With AEP, Krapels played an important early development role in the Neptune Regional Transmission System, a 65-mile-long, 660-MegaWatt (MW) HVDC line that connects Sayreville, New Jersey to Long Island, N.Y. He later played a similar role for the Hudson Transmission System, a 660-MW HVDC system that connects upstate New Jersey to Manhattan by traveling underneath the Hudson River. Both the Neptune and Hudson projects were financed, constructed, and are currently operated by affiliates of PowerBridge, LLC of Fairfield, Conn.
Buoyed by these early successes in HVDC, Krapels has become a passionate advocate for creating large ocean transmission grids to support the burgeoning U.S. #offshorewind energy industry.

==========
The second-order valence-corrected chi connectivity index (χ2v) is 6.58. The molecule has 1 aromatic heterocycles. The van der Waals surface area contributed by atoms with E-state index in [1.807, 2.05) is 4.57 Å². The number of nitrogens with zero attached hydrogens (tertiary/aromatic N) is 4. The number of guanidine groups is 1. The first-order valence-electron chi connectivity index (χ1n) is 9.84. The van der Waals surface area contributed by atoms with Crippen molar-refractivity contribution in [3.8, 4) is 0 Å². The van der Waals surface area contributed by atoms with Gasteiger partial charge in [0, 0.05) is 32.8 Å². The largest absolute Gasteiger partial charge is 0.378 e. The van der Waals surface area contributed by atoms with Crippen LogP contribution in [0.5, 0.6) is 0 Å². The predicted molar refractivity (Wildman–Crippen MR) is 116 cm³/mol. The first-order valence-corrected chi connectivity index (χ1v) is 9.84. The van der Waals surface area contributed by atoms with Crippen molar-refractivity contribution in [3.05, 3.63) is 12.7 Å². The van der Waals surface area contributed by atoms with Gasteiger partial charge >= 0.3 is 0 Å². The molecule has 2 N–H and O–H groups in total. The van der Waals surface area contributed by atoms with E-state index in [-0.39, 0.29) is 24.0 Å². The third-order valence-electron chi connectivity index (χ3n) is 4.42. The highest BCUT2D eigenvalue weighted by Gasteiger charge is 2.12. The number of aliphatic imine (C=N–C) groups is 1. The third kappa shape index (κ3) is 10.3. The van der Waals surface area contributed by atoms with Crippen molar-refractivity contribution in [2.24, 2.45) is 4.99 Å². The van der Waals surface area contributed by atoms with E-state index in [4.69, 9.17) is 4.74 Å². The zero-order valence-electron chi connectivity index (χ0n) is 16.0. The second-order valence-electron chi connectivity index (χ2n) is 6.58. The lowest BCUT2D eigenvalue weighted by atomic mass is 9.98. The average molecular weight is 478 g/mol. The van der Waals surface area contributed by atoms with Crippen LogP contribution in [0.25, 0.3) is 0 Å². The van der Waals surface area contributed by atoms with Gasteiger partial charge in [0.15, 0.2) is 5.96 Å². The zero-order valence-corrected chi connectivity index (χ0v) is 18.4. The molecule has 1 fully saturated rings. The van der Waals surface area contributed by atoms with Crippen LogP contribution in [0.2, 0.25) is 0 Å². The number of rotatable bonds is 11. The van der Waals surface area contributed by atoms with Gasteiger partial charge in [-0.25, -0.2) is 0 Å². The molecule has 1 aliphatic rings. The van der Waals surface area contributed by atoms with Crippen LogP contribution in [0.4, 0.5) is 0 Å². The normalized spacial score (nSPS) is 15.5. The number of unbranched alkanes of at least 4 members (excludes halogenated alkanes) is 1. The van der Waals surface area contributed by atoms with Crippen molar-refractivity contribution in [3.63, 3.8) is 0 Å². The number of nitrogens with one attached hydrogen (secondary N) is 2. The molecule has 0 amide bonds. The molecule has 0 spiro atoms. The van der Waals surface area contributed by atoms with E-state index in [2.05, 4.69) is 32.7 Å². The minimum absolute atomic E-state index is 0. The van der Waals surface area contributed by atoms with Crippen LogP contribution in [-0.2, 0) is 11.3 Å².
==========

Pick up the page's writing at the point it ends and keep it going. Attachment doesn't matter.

According to the Wind Power market intelligence website, the U.S. has plans to develop more than 21 gigawatts (GW) of offshore wind electricity as early as 2030, much of it along the Eastern Seaboard. One GW provides enough electricity to power approximately one million homes.
“If we are going to build that many offshore wind projects, there ought to be more thought given to how we’re going to get that energy to shore,” Krapels observed. “If each wind project has its own cable delivering power from its wind farm to shore, we’re going to end up with a mess, a spaghetti-bowl full of cables going into and through fragile (environmental) areas.”
Infrastructure for All
His vision for this uncertain future is a concept known as “separate and independent transmission.” It calls for offshore transmission grids to be designed, produced, installed and operated by independent transmission companies. Each grid would collect the power generated by multiple wind projects and deliver it to shore in a single shared cable.